Cell Biology of HOst-Pathogen Interactions
In the Lamason lab, we investigate how intracellular bacterial pathogens hijack host cell processes to promote infection.
In particular, we study how Rickettsia parkeri and Listeria monocytogenes move through our tissues via a process called cell-to-cell spread. We utilize cellular, molecular, genetic, biochemical and biophysical approaches to elucidate the mechanisms of spread in order to reveal key aspects of pathogenesis and host cell biology.
RECENT Lab News
June 12th, 2019: Cassandra gave a fantastic talk about her work on the secreted effector Sca4 at this week’s Building 68 MIT Biology retreat.
June 3rd, 2019: Welcome to the lab Julissa! Julissa Burgos will be working in the Lamason lab this summer as part of the MIT Summer Research Program (MSRP-Bio).
May 28th, 2019: This week we welcomed our newest lab member, Yamilex Acevedo-Sánchez! Yami is a first-year graduate student in the Department of Biology who will be joining our quest to explore the mechanisms of pathogen spread. Welcome to the team, Yami!!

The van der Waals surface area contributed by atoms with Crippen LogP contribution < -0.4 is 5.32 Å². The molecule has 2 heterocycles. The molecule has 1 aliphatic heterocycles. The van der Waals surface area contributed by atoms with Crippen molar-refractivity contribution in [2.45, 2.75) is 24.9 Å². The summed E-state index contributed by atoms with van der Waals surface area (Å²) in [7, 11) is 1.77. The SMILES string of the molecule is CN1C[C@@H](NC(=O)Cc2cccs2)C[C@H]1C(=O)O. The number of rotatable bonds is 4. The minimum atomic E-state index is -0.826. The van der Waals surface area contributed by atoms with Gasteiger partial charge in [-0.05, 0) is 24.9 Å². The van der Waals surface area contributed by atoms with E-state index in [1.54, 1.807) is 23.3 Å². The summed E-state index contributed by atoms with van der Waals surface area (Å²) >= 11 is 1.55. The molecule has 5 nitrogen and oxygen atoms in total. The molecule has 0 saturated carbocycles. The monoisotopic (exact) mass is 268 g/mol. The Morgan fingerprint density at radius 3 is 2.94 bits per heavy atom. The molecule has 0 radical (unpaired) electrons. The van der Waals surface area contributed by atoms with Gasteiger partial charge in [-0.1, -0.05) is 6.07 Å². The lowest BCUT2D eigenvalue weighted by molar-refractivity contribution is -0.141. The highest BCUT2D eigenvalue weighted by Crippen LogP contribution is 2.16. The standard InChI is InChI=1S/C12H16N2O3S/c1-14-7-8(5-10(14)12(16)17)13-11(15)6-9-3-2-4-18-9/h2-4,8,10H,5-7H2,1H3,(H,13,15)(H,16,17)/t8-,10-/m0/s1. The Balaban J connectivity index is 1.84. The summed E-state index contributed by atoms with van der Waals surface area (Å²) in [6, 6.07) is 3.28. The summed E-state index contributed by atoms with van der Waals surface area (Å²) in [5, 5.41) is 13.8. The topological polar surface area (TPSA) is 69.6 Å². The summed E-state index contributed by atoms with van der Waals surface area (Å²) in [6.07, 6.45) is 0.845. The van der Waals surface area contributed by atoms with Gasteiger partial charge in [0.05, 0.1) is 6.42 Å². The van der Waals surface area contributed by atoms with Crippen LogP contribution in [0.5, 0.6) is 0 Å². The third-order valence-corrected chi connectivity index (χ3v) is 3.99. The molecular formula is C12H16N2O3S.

May 10th, 2019: CONGRATULATIONS to Desmond! Desmond was awarded the Peter J. Eloranta Summer Undergraduate Research Fellowship. This award was established in 1969 and is given to select students planning creative and student-led summer research projects.
April 22nd, 2019: CONGRATULATIONS to Emily! Emily was selected to be a Johnson & Johnson UROP scholar. This program will fund her full-time work in the lab this summer, as well as provide scholars with valuable networking and career guidance from MIT faculty.
April 14th, 2019: Cassandra and Allen set-up a creative and fun way to describe the work we do in the lab for the MIT Microbial Fair today. Even the littlest Lamason got to join in on the fun and practice her cell-to-cell spread.
April 4th, 2019: The lab’s newest preprint is live on bioRxiv. In this paper, we did a targeted RNAi screen focused on host intercellular communication regulators and came up with 22 genes that are important for Listeria cell-to-cell spread. This work reveals novel host factors that are hijacked by pathogens, and highlights how studying the process of spread could help us understand the regulatory mechanisms of host intercellular communication better.